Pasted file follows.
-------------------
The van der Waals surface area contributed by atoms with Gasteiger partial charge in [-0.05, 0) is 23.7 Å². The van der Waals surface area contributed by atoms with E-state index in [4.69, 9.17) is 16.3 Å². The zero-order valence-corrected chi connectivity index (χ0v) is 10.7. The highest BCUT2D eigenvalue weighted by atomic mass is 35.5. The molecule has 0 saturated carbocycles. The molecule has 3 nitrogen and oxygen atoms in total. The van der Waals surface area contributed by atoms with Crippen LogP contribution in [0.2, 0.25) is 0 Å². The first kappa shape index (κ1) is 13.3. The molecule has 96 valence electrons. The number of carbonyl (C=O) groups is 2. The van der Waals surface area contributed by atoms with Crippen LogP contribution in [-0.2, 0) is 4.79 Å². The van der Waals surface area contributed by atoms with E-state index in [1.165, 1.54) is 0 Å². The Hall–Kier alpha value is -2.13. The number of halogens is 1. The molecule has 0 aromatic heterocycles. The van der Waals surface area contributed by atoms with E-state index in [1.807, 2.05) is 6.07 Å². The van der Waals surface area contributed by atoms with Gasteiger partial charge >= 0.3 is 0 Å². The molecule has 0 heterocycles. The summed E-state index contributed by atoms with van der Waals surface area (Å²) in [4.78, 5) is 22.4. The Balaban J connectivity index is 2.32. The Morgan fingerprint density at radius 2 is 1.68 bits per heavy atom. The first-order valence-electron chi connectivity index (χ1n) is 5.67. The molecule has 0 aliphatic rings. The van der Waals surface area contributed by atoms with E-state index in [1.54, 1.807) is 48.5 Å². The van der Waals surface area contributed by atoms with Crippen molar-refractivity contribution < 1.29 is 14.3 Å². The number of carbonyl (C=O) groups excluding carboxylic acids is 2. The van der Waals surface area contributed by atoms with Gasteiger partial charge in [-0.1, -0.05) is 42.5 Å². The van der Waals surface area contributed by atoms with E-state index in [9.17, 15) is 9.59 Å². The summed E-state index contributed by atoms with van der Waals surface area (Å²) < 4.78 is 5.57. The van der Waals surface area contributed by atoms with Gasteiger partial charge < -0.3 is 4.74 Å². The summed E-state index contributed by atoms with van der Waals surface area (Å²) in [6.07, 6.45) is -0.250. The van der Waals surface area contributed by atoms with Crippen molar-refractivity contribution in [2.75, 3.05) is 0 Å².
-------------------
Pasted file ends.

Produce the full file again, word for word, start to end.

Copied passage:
The van der Waals surface area contributed by atoms with Gasteiger partial charge in [-0.05, 0) is 23.7 Å². The van der Waals surface area contributed by atoms with E-state index in [4.69, 9.17) is 16.3 Å². The zero-order valence-corrected chi connectivity index (χ0v) is 10.7. The highest BCUT2D eigenvalue weighted by atomic mass is 35.5. The molecule has 0 saturated carbocycles. The molecule has 3 nitrogen and oxygen atoms in total. The van der Waals surface area contributed by atoms with Crippen LogP contribution in [0.2, 0.25) is 0 Å². The first kappa shape index (κ1) is 13.3. The molecule has 96 valence electrons. The number of carbonyl (C=O) groups is 2. The van der Waals surface area contributed by atoms with Crippen LogP contribution in [-0.2, 0) is 4.79 Å². The van der Waals surface area contributed by atoms with E-state index in [1.165, 1.54) is 0 Å². The Hall–Kier alpha value is -2.13. The number of halogens is 1. The molecule has 0 aromatic heterocycles. The van der Waals surface area contributed by atoms with E-state index in [1.807, 2.05) is 6.07 Å². The van der Waals surface area contributed by atoms with Gasteiger partial charge >= 0.3 is 0 Å². The molecule has 0 heterocycles. The summed E-state index contributed by atoms with van der Waals surface area (Å²) in [4.78, 5) is 22.4. The Balaban J connectivity index is 2.32. The Morgan fingerprint density at radius 2 is 1.68 bits per heavy atom. The first-order valence-electron chi connectivity index (χ1n) is 5.67. The molecule has 0 aliphatic rings. The van der Waals surface area contributed by atoms with E-state index in [1.54, 1.807) is 48.5 Å². The van der Waals surface area contributed by atoms with Crippen molar-refractivity contribution < 1.29 is 14.3 Å². The number of carbonyl (C=O) groups excluding carboxylic acids is 2. The van der Waals surface area contributed by atoms with Gasteiger partial charge in [-0.1, -0.05) is 42.5 Å². The van der Waals surface area contributed by atoms with E-state index in [9.17, 15) is 9.59 Å². The summed E-state index contributed by atoms with van der Waals surface area (Å²) < 4.78 is 5.57. The van der Waals surface area contributed by atoms with Gasteiger partial charge < -0.3 is 4.74 Å². The summed E-state index contributed by atoms with van der Waals surface area (Å²) in [6.07, 6.45) is -0.250. The van der Waals surface area contributed by atoms with Crippen molar-refractivity contribution in [2.75, 3.05) is 0 Å².